Timing0 - Practical Considerations In text book or ideal...

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Practical Considerations In text book or ideal world Signals change state or propagate though combinational or sequential networks In zero time At every turn real world signals encounter physics of practical devices Thousands of dead physicists are there just waiting for us If we are to design and build reliable and robust systems We must understand when, where, how, and why Such physical affects occur Once we gain such understanding Design around or compensate for potential problems Can incorporate them into our models To determine How they are affecting our system If our design approach for mitigating affects Has proven successful We will first look at combinational logic Then move on to sequential circuits Part 1 Timing in Combinational Logic – introduction Now want to examine techniques for modeling Real world affects Such affects focus (result primarily from) on Consequences of inherent parasitic devices Such devices comprise passive components R, L, C Devices present in Systems built of discrete components Programmable logic devices Internal to device Getting onto or off of device LSI and VLSI circuits Timing and Delays When modeling designs to study and to test real world behaviour Must understand and work with physical world - 1 of 37 -
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That alters behaviour from the ideal Such effects include signal delays In our studies of combinational logic We find several fundamental timing issues we need to consider Rise / Fall Times Propagation delay Race Conditions These will carry forward to work with sequential circuits We will also examine Potential root causes for such issues Affects on our circuits Some basic models In later section Will see how to incorporate such affects into Verilog model Let’s briefly review each of timing issues Fundamental Attributes Textbook waveforms Change state in zero time Move through system at infinite speed Real-world signals not quite as efficient Will begin our study with look at simple delays Such delays are first step away from textbook behaviour Rise Time, Fall Time, and Turn-Off Delays These delays give measure of time signal takes To change state From 0 to 1 or 1 to 0 Tristate part to cease driving Consider the following signal We measure rise and fall time at - 2 of 37 -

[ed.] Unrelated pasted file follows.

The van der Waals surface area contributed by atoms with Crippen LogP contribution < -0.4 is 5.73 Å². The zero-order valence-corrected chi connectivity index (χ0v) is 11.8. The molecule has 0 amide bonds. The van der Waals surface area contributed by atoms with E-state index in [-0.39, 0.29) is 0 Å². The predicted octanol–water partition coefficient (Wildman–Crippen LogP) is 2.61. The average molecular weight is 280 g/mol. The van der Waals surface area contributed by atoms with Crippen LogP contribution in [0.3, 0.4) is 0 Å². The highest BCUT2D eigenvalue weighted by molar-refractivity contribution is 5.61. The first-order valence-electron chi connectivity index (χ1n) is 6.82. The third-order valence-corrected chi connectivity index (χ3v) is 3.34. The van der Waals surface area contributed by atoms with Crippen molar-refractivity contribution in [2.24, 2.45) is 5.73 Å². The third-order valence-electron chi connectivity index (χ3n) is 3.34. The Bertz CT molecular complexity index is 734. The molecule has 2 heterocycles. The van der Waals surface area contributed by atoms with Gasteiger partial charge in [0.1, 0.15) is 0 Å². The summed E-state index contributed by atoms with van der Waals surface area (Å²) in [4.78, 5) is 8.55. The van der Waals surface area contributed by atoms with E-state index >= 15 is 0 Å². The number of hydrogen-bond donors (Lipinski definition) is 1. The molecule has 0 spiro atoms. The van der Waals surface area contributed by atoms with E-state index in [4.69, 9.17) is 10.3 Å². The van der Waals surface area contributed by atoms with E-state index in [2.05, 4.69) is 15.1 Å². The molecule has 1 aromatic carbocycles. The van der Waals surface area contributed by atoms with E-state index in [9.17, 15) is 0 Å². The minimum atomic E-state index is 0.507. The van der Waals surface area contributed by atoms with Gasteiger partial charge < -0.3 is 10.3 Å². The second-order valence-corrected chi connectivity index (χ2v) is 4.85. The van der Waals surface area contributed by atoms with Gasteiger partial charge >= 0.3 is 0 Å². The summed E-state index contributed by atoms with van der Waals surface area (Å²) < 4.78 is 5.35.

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10% and 90% points Time called rise time and fall time Two times not always symmetrical Specify τ r and τ f or τ rise and τ fall Problem If rise / fall times too long Gate no longer acts as switch instead becomes poor amplifier Enters what is called metastable region Will discuss in more detail shortly Modeling Rise Time, Fall Time, and Turn-Off Delays To incorporate the time required for a signal to change state Verilog supports including device rise time, fall time into model The syntax for these is given as Illustrated in following code fragment Syntax # (rise time, fall time) device; and #(3,4)myAnd(out, in0, in1); When working with busses or simply individual signals Connected utilizing tristate devices Time for device output to turn-off once control is deasserted
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Timing0 - Practical Considerations In text book or ideal...

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